49erFX: BRAZILIAN CAPSIZE CONFIRMS DUTCH VICTORY
The 49erFX Championship was a prize fight between the Olympic Gold medalists Martine Grael and Kahena Kunze (BRA) and the reigning World Champions Annemiek Bekkering and Annette Duetz (NED).

The Brazilians used some downwind magic in the first race of the morning to pull in front, but the Dutch sailed perfect beats in race two. The overall lead changed in both races with the Dutch ultimately taking a 2-point advantage into the Medal Race. In other words, no advantage at all, under the double-points format of the Medal Race.

With a who-beats-who medal race, the Dutch and Brazilians were in lock step up the beat with wind and wave conditions getting even more challenging than the 49er race seen earlier.

The action started when race leaders and potential bronze medalists Tina Lutz and Susan Beuke (GER) went for their gybe and hit a wave midway through – forcing an expensive capsize. With the rest of the fleet hurtling toward the leeward gate, the Dutch played it fairly safe and rounded but the Brazilians, hot on their tail, couldn’t release the spinnaker halyard and ended up in a spectacular capsize with Grael jumping clear of the boat as they flipped over the leeward mark.

Essentially the race for gold was over at that point, with the Dutch guiding their boat safely around the course to claim their gold. The Danish team of Ida Nielsen and Marie Olsen took a second place in the race to pass the Norwegians and Germans to claim the bronze medal.

Bekkering and Duetz are now the only two-time 49erFX World Champions in the history of the skiff class, and they won the European Championship earlier this year as well. While Grael and Kunze are never to be ignored, the Dutch may have taken over their status as favorites for Tokyo 2020 next summer.

NACRA 17: ITALIANS PREVAIL IN 3-WAY CATFIGHT
The Nacra 17 Medal Race was a three-way battle for gold, with only 3 points separating Vittorio Bissaro/ Maelle Frascari (ITA), Lin Cenholt/ CP Lubeck (DEN), and Jason Waterhouse/ Lisa Darmanin (AUS). Each of these three teams took different paths up the first beat, none of which worked out tremendously.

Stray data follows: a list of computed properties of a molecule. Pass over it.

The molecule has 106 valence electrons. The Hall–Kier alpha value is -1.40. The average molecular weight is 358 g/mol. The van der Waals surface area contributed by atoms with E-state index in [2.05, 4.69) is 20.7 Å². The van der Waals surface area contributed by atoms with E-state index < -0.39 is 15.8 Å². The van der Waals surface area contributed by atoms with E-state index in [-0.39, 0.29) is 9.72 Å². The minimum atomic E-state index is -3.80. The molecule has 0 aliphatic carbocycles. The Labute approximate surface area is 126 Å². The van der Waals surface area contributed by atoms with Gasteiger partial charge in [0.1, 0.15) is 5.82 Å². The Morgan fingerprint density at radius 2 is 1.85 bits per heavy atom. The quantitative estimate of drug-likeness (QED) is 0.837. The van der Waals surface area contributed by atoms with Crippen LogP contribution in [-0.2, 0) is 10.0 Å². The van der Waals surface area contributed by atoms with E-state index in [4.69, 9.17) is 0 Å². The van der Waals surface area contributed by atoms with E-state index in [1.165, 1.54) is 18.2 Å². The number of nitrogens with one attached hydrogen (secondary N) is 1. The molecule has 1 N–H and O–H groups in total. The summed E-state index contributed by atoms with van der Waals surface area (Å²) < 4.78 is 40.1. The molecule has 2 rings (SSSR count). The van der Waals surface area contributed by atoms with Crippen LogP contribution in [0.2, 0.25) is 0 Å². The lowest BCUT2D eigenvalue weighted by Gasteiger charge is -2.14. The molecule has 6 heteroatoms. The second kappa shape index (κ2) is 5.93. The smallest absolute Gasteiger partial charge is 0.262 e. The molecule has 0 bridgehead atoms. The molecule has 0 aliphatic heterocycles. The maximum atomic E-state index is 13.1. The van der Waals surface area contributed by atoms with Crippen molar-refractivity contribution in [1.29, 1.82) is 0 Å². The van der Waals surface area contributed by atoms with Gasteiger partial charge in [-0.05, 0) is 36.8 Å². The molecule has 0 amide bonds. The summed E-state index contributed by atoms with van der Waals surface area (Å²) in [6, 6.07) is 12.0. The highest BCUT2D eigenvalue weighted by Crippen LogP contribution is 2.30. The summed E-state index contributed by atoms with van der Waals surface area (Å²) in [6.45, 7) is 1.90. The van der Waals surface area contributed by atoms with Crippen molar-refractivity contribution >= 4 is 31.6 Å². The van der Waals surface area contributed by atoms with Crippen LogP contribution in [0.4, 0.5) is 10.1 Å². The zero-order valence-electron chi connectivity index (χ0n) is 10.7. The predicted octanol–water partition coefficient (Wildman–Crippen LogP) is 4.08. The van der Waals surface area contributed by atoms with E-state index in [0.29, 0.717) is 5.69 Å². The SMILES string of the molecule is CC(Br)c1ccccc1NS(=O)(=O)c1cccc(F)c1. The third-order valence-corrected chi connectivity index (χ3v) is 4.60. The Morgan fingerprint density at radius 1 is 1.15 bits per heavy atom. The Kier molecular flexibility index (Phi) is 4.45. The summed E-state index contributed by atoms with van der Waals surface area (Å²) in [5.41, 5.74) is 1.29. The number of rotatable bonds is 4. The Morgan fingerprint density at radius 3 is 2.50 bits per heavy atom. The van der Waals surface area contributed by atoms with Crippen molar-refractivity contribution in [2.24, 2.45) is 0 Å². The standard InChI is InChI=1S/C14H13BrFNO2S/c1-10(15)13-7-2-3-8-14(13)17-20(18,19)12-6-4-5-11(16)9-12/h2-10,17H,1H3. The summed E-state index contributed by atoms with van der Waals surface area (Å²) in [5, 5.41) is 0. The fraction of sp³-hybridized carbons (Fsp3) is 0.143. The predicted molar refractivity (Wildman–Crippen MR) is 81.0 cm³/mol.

However, it was the Italians who were ahead of the Danish, with the Australians back in last place. The Italians shifted over in the second upwind and forced the Danes backwards with a tight cover on DEN. The Danes had one final chance to make the pass they needed on the final downwind, but the Italians were not to be denied and took Championship victory by just a few boat lengths.

For Vittorio Bissaro and Maelle Frascari, the victory couldn’t have come at a better time. For most of this Olympic cycle since Rio 2016, Ruggero Tita and Caterina Banti (ITA) have been the dominant force. However, the outgoing World Champions struggled to find their form until late in the regatta. A victory in the Medal Race helped lift them to 7th overall, but Bissaro and Frascari have been the class act throughout the week.

Finishing last in the Medal Race meant Jason Waterhouse and Lisa Darmanin (AUS) had to settle for bronze, six points in front of John Gimson and Anna Burnet (GBR) who led the early part of the week. Earlier in the regatta, Gimson and Burnet had put themselves in the box seat for Olympic selection but the fast-closing Ben Saxton and Nikki Boniface (GBR) closed the gap by the end of the regatta, finishing 2 points and 2 places behind their British selection rivals.

Sandwiched between the British crews in 5th place overall was Tara Pacheco and Florian Trittel (ESP), who are one of many that have a serious shot at an Olympic medal in the Nacra 17 next summer.

Source: Class management